blink pet camera The Blink cameras have two cloud recording and storage subscription options (one camera vs. all cameras). There is an option to record directly to a USB flash drive, but you have to purchase both the sync module and flash drive separately — and this storage option does not allow for live recording.

product google nest camGoogle Nest Cam

The Nest Cam from Google offers a continuous recording option with a subscription. These cameras will sync seamlessly with other Google Home products. One of the best features of a Nest Cam is the 1080p night vision, allowing for nighttime or low-light recordings.


What Pet Camera Features Do You Need?

Clip Recording & Storage

If you want a pet camera just to check in on your pup every so often, then the recording feature isn't a "must-have."

Recording capabilities are imperative for pet owners working on behavioral issues like separation anxiety. But if you're just looking to share a few cute short clips with friends or family, you don't need to worry about making sure your pet camera has continuous recording options, and you may not even want to pay the subscription fees for the storage of these clips.

If you are working on treating your dog's separation anxiety, you will need to invest in a camera that has continuous or live recording and storage capabilities. Most pet cameras have an automatic record setting that will start recording based on sound or movement, but this isn't typically helpful in a separation anxiety case. You need to be watching the stream live or have a continuous recording so that you and your trainer can watch for subtle signs of increasing anxiety that happen prior to pacing or barking.

Video recordings can take up a LOT of storage space. You have a couple of options: cloud storage, a USB flash drive, or an SD card. Cloud storage requires that you pay a recurring subscription fee for the service. Using an SD card instead means that you'll need to transfer the recorded files to your computer in order to view and share them with your veterinarian or trainer. You'll need an SD card reader for your computer so you can transfer the files, and then you'll need to either upload them to your own YouTube channel or into another cloud service to then share with your support team.

A Microphone for Listening to Audio

Choose a pet camera that has a built-in microphone so you can hear what's going on. This can be helpful in figuring out whether your dog is barking because they hear something outside (alert barking) or whether they are barking because they are anxious or bored. It helps us put together all the pieces of the puzzle.

Do You Need to Talk to Your Pet Through the Camera?

When it comes to treating a dog's separation anxiety, I tell my clients to not speak to their dog through the camera. Why? For an anxious dog, hearing their owner's voice often increases their stress — they can hear you, but they can't find you. That often results in more anxiety and frantic searching for you.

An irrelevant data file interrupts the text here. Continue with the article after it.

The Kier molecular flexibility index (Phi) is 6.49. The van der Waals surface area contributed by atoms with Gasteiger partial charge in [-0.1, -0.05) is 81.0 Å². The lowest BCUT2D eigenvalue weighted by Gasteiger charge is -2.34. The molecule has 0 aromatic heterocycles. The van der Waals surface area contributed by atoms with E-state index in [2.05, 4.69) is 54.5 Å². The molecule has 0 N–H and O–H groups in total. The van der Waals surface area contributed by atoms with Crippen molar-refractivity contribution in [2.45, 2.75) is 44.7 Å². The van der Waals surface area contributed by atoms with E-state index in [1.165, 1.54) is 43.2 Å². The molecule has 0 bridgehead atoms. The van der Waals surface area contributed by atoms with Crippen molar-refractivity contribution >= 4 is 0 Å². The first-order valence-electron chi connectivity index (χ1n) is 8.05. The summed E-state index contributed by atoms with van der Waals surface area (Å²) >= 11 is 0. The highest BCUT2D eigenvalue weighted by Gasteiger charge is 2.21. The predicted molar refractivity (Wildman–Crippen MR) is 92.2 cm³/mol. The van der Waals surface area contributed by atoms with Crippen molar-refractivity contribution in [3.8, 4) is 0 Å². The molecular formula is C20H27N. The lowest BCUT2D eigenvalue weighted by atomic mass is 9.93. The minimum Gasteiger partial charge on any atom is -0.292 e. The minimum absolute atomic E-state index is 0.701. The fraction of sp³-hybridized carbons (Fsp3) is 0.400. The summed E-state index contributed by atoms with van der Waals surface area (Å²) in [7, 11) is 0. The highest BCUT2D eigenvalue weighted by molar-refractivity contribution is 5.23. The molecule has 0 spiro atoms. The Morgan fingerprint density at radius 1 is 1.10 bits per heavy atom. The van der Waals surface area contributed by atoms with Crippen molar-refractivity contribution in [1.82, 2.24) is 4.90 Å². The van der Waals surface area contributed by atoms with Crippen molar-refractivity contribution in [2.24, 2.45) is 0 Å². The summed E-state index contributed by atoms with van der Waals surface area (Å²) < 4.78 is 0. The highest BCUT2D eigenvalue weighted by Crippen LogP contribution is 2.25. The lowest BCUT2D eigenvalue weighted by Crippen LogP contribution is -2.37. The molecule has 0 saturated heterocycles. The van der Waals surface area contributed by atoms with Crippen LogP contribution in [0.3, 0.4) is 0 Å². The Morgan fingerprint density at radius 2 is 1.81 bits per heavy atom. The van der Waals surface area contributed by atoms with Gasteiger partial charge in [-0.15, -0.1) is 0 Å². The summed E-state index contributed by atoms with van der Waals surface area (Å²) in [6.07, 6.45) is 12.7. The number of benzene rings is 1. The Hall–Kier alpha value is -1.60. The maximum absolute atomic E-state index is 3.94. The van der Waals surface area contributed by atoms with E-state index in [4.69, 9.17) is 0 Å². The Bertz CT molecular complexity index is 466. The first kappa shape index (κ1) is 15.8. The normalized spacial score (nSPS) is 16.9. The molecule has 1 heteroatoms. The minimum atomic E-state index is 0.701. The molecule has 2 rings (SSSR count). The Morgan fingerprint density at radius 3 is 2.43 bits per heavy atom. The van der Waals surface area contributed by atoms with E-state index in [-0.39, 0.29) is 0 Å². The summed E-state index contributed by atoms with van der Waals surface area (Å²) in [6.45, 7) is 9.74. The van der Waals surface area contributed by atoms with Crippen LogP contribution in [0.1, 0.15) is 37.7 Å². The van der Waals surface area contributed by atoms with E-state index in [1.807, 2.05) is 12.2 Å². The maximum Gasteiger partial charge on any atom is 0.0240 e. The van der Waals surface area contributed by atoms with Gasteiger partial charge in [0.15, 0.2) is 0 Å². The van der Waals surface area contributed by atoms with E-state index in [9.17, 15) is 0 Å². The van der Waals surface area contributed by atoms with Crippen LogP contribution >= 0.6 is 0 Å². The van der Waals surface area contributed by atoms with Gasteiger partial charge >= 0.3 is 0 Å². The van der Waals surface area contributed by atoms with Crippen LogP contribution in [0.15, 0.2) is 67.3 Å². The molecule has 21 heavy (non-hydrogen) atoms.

If a pet does not have separation anxiety but is barking, scratching, or chewing, many pet owners are able to interrupt that behavior by talking to their dog or cat through the camera's microphone. If you do this, watch to see what your pet does after they hear your voice. Do they settle down again? Or do they appear confused and start looking for you? Their reaction can help you decide whether you should use the microphone in the future.

Wide Angle or Multiple POVs

You'll want a camera that has a full view of your dog's area. You can do this by choosing a camera with wide coverage or that rotates. Personally, I prefer to have at least two cameras set up so I have full coverage of the room, especially if there are couches or walls that block certain angles from one camera. Plus, a rotating camera often makes noise as it moves, which dogs usually notice, affecting their body language.

Do You Need a Pet Camera with a Treat Tosser?

It may be tempting to pay more for a pet camera that includes the ability to toss treats using the connected smartphone app. This certainly can be fun, but it isn't a necessity.

Treat-tossing cameras tend to be the most expensive options and there is the possibility of too-large treats or kibble jamming up the mechanisms. Plus, some dogs and cats may get a little too interested in getting to their treats, knocking over the camera, or even chewing on it to bust it open to get the treats inside. If you do get a treat-tossing pet camera, make sure to place it out of your pet's reach.

For certain training, being able to remotely reward with a food treat can be helpful, such as when your dog hears something outside but doesn't bark. Or if you're introducing a dog with no history of separation anxiety to alone time. But just like speaking to your dog through a camera's microphone, tossing a treat can increase your dog's energy level, interrupting their rest time. I much prefer leaving a stuffed interactive dog puzzle to a treat-tossing camera.

About the author

Profile picture for Cathy Madson

Cathy Madson, MA, FDM, CBCC-KA, CPDT-KA

As Preventive Vet's dog behavior expert and lead trainer at Pupstanding Academy, Cathy focuses on helping humans and their pets build a strong relationship based on trust, clear communication, and the use of positive reinforcement and force-free methods. With over 13 years of experience, she has had the opportunity to work with hundreds of dogs on a wide variety of training and behavior issues. Beyond her one-on-one consultations through Pupstanding Academy, she also teaches group dog training classes at Seattle Humane. Her specialties include dog aggression, resource guarding, separation anxiety, and puppy socialization.

Cathy is a certified Family Dog Mediator, and certified through the Certification Council of Professional Dog Trainers, holding both the CPDT-KA and CBCC-KA designations. Cathy is a Fear Free Certified Certified Professional, a member of the Association of Professional Dog Trainers, the Pet Professional Guild, and the Dog Writer's Association of America. She has also completed the Aggression in Dogs Master Course.

When she's not geeking out about dogs, you can find her reading, hiking with her two Cardigan Welsh Corgis, or paddleboarding.